Blocked or restricted ports
- Why do we filter ports?
- Protecting customers - Certain ports are filtered to protect our customers. We can protect against certain common worms and from dangerous services on our customers' computers that could allow intruders access.
- Protecting upstream bandwidth - Upstream bandwidth to a cable plant is limited. If customers overuse their upstream bandwidth by running high-traffic servers or becoming infected with a worm or virus, it can degrade the service of other customers on that node.
- Protecting the rest of the Internet - Some filters prevent our customers from attacking other computers on the Internet. In addition to being in our best interests for protecting our bandwidth, it is our responsibility to prevent abuse of our network.
- Ports that are filtered
Port Transport Protocol Direction Reason for Filtering 25 TCP SMTP Both* SMTP Relays 80 TCP HTTP Inbound Web servers, worms 135 UDP NetBIOS Both Net Send Spam / Pop-ups, Worms 136-139 UDP, TCP NetBIOS Both Worms, Network Neighbourhood 445 TCP MS-DS / NetBIOS Both Worms, Network Neighbourhood 1433 TCP MS-SQL Inbound Worms, Trojans 1434 UDP MS-SQL Inbound Worms, SQLslammer 1900 UDP MS-DS / NetBIOS Both Worms, Network Neighbourhood
*SMTP is only permitted outbound.
- Why each port is filtered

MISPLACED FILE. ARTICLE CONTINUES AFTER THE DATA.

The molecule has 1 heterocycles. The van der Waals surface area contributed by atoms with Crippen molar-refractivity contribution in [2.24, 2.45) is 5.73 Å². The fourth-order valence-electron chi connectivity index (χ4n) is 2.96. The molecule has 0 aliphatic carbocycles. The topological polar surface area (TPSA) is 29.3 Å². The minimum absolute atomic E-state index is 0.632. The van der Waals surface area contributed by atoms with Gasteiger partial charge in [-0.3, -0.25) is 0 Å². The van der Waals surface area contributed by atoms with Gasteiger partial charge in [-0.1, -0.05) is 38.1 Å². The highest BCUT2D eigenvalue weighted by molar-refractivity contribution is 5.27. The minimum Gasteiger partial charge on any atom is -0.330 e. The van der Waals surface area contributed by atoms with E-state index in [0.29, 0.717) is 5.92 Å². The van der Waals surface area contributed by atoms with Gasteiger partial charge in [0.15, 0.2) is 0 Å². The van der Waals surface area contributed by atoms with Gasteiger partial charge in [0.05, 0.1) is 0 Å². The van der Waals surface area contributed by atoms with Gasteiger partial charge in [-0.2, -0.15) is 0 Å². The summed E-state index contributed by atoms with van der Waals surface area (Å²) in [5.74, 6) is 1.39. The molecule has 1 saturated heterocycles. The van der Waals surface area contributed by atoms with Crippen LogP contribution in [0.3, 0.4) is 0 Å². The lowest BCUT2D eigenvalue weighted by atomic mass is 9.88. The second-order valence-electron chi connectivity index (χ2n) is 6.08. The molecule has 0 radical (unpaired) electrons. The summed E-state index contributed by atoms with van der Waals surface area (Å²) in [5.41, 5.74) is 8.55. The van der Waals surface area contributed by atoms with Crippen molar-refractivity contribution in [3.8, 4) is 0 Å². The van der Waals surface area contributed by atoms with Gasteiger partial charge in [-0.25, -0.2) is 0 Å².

Port Explanation 25 / TCP-SMTP Mail servers use SMTP to exchange email. We block this to protect upstream bandwidth and prevent customers from running open relays. This could be used by others to send spam through our network. 80 / TCP-HTTP Web browsers use HTTP to communicate with web servers. In addition to protecting bandwidth by preventing customers from running high-traffic web servers, we can stop many destructive worms that spread through security holes in web server software. 135, 137 / UDP, 135, 139 / TCP, 445 MS-DC – NetBIOS NetBIOS is a networked file sharing protocol. The Microsoft Windows “Network Neighborhood” runs over NetBIOS. We filter these ports to protect customers from exposing files on their computers, and to block worms which spread through open file shares. 1433 / TCP, 1434 / UDP–MS-SQL Microsoft SQL Server is a database application with a long history of security exploits, and is noted for the propagation of the SQLslammer worm. These ports are filtered to prevent exploitation and propagation of such MS-SQL exploits. 1900 / UDP - UPnP Discovery / SSDP is a service that runs by default on WinXP. It creates an immediately exploitable security vulnerability for any network. Filtering this port proactively prevents XP systems from being remotely compromised by malicious worms or intruders.